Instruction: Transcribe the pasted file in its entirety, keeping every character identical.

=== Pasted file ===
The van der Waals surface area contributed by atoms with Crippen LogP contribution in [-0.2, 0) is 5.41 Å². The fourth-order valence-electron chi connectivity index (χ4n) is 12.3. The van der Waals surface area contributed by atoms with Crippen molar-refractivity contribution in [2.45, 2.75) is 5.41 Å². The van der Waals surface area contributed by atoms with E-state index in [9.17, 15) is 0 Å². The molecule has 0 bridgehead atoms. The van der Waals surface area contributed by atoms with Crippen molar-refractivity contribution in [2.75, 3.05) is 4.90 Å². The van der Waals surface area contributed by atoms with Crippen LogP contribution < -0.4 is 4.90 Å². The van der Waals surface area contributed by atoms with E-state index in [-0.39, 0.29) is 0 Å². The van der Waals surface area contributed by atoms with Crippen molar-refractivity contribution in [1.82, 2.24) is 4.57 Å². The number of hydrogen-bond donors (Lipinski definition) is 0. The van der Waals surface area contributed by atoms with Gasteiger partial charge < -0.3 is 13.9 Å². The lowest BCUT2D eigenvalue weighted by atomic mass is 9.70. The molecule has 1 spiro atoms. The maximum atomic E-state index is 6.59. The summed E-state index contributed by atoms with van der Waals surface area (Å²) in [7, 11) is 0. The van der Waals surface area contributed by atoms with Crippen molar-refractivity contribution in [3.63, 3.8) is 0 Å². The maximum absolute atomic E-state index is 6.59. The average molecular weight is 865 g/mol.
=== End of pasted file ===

The van der Waals surface area contributed by atoms with Crippen LogP contribution in [-0.2, 0) is 5.41 Å². The fourth-order valence-electron chi connectivity index (χ4n) is 12.3. The van der Waals surface area contributed by atoms with Crippen molar-refractivity contribution in [2.45, 2.75) is 5.41 Å². The van der Waals surface area contributed by atoms with E-state index in [9.17, 15) is 0 Å². The molecule has 0 bridgehead atoms. The van der Waals surface area contributed by atoms with Crippen molar-refractivity contribution in [2.75, 3.05) is 4.90 Å². The van der Waals surface area contributed by atoms with Crippen LogP contribution < -0.4 is 4.90 Å². The van der Waals surface area contributed by atoms with E-state index in [-0.39, 0.29) is 0 Å². The van der Waals surface area contributed by atoms with Crippen molar-refractivity contribution in [1.82, 2.24) is 4.57 Å². The number of hydrogen-bond donors (Lipinski definition) is 0. The van der Waals surface area contributed by atoms with Gasteiger partial charge < -0.3 is 13.9 Å². The lowest BCUT2D eigenvalue weighted by atomic mass is 9.70. The molecule has 1 spiro atoms. The maximum atomic E-state index is 6.59. The summed E-state index contributed by atoms with van der Waals surface area (Å²) in [7, 11) is 0. The van der Waals surface area contributed by atoms with Crippen molar-refractivity contribution in [3.63, 3.8) is 0 Å². The maximum absolute atomic E-state index is 6.59. The average molecular weight is 865 g/mol.